I went with my parents to Cephalonia last month.
We meandered north, where roads hang over slashed cliffs that wet their long feet in glorious turquoise waters, and goats appear unannounced (‘holy!’) staring at the approaching cars and wondering what has happened to the world these past millennia.
My dad had several heart attacks.
The first two days we stayed at a village permanently scarred by people like us — fleeting and with no connection to the real world. I tried to learn about its past, but the few public information boards looked older than history; their letters erased by the sunlight, their pictures dead from dehydration.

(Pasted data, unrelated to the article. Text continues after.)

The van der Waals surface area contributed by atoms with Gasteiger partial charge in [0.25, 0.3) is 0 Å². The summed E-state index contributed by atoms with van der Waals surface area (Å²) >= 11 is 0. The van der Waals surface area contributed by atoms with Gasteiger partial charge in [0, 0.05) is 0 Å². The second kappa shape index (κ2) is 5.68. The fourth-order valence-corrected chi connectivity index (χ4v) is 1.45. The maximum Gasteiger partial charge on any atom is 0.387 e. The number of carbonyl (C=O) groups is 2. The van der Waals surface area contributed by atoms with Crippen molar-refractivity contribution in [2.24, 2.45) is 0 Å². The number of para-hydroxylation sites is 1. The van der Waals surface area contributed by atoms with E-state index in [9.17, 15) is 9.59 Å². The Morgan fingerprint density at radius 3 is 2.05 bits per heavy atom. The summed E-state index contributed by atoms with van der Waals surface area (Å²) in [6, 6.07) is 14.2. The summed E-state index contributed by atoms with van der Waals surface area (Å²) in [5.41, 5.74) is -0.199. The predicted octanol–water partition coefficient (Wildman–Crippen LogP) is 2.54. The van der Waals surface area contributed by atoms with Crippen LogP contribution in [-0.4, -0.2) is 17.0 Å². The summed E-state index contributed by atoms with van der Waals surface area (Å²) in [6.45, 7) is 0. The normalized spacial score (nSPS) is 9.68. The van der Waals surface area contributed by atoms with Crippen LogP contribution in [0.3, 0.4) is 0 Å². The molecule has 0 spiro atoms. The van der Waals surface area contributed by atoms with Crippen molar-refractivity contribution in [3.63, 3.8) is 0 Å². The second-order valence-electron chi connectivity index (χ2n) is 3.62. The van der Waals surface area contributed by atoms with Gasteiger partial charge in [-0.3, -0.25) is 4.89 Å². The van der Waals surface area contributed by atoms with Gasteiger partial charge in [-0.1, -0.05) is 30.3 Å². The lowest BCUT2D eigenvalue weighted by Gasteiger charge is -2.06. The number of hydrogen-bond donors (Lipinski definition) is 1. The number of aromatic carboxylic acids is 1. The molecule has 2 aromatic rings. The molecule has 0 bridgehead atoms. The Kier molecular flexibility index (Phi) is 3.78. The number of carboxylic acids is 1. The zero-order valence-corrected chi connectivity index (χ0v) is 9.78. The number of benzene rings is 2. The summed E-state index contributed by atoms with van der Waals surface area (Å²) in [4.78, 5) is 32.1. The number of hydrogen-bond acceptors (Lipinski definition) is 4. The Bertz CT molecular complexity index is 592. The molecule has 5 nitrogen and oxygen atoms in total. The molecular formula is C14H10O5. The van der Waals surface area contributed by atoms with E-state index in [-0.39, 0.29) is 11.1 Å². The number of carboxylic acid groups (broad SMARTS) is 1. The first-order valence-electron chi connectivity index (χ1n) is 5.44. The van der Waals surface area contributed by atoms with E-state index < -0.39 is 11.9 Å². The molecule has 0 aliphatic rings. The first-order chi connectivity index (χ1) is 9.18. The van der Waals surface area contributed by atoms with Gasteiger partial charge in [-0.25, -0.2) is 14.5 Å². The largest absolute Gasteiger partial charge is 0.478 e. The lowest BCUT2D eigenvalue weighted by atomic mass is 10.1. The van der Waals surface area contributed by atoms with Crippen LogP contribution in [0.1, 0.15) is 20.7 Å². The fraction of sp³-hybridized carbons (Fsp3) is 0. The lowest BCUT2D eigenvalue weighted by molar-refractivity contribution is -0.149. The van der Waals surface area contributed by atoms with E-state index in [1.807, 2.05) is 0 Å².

‘Why don’t you try the Internet?’ my mom said, who is an expert in cutting the Gordian knot.
Our second accommodation, at the other side of the island, was a complete upgrade: better pillows, better views, and butter in the fridge. We surrendered to this new place instinctively, and remained its hostages for the rest of our trip.
On our way back to the airport we stopped to buy honey, because nothing sells a product more than relentless advertising buzz from its makers.